John and Gerry's    Orchids of Britain and Europe
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Ophrys persephonae

O. persephonae
was first described by H. F. Paulus from Rhodes in 2001 and is named after the mythical Greek queen of the underworld, Persephonae. It belongs to the small three member O. blitopertha group alongside O. blitopertha itself and the newly described and very similar O. urteae.
O. blitopertha and O. persephonae are also very alike and both find a home in the eastern Aegean,  although the former is rather more widespread, ranging from the Cyclades, through the Aegean basin into Anatolia. The latter species is at its most frequent on Rhodes where O. blitopertha is not thought to occur, the range of the two species can however overlap in a limited area of the Aegean and more commonly in Anatolia. Differentiation can be difficult but distinguishing them is most easily achieved by study of the plants growing position. O. blitopertha is slender (often weedy) with few flowers and will be growing in a full sun position. O. persephonae on the other hand will rarely (if ever) tolerate such an open, arid position and is usually to be found in open pine woods or shady verges.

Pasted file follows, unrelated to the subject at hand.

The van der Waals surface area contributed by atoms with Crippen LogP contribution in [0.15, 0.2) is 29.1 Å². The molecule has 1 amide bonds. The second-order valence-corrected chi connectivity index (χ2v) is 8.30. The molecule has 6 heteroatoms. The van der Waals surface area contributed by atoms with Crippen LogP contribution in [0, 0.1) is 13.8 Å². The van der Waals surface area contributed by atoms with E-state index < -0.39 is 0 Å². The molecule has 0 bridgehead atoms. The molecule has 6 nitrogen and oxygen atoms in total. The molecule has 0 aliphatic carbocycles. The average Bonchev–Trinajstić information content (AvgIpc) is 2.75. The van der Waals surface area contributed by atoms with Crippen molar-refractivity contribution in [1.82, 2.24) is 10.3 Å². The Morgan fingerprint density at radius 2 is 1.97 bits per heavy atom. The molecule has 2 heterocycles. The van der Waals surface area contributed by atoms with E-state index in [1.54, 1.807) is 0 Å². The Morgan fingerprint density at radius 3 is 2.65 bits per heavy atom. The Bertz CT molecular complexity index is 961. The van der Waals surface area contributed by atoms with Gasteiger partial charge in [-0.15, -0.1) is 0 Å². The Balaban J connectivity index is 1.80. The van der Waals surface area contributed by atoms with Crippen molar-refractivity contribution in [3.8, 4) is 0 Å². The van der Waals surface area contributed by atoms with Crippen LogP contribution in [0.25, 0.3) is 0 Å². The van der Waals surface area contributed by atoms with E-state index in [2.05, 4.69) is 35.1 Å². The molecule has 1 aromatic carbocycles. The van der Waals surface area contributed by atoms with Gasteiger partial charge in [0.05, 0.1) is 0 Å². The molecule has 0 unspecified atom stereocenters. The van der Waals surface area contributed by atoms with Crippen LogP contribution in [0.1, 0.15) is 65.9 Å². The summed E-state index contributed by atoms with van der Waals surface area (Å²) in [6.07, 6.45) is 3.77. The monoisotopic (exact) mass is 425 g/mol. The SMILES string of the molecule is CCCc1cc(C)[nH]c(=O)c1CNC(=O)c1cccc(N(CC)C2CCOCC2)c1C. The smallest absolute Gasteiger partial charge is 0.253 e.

As can be seen from the illustrations O. persephonae can be variable, it is however a robust orchid of 30-40cm with up to 10 individual flowers that tend to be rather more colourful and with thicker lip hair than O. blitopertha. The  stigmatic cavity is usually larger and the speculum less dull with a more pronounced lower crescent. These characteristics can however be difficult to detect in the field and so habitat and stature can be the most immediately identifiable differentiators. The photographs are all from Chios and date from the third week of April.